A few notes on theology and history: the Catholic church has a long history of failing to separate church and state, while separating its orthodoxy from its parishioners’ felt faith. It amends the language of its worship rites, but seldom its broader vision of mercy and salvation and its own list of requirements for church connection beyond the Old Testament 10.
My own influences include Peter J. Gomes, professor of Christian Morals at Harvard Divinity School, and Howard Thurman, a Morehouse graduate, Florida-born, the grandson of a slave; an ordained Baptist preacher who became deeply engaged as a Quaker mystic, a mentor to Dr. King and others as the first major religious appointment of an African-American at a major college, Dean of the Chapel at Boston University. Dr. King had one of his books in his brief case when he was killed.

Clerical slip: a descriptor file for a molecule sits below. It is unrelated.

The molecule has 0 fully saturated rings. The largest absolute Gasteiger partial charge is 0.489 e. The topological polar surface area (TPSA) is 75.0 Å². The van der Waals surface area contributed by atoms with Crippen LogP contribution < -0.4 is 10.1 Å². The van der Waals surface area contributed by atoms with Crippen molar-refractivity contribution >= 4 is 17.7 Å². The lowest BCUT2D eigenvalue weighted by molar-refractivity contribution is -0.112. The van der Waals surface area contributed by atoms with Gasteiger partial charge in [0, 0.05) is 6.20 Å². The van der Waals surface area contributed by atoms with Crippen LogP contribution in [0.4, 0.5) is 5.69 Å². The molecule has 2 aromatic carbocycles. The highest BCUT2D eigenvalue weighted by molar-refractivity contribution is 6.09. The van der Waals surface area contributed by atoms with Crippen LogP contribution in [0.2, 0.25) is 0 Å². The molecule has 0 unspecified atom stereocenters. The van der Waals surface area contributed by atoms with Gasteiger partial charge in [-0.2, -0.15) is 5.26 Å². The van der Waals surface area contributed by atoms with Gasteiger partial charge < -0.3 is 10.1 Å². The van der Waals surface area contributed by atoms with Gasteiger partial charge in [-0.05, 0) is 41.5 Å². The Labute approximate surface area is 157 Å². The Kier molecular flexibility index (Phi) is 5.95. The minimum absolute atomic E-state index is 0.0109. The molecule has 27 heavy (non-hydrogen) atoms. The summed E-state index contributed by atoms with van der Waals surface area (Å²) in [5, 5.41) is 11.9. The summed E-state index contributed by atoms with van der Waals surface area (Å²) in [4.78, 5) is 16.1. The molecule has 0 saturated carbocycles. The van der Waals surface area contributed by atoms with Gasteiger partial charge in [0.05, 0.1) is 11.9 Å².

Thurman focused on the choices of the living journey rather than the questions of salvation as a function of faith and belief judged in an afterlife. He framed and explored the creative, critical process rather than proscribing a proper means of adoration. Simply put, Thurman’s faith was basing on knowing what we term good and evil will not have the “last word about the meaning of life or the nature of existence,” reminding believers that “God expects us to not only to choose our actions but our reactions.”
When the stone was turned, those women found not dread, but joy. That, and the evidence of a few facts, was all Thurman needed to know.
Comment: (Cape Cod) Peter Gomes was the president my high school class in 1961. He was already inspirational. What an exceptional human being.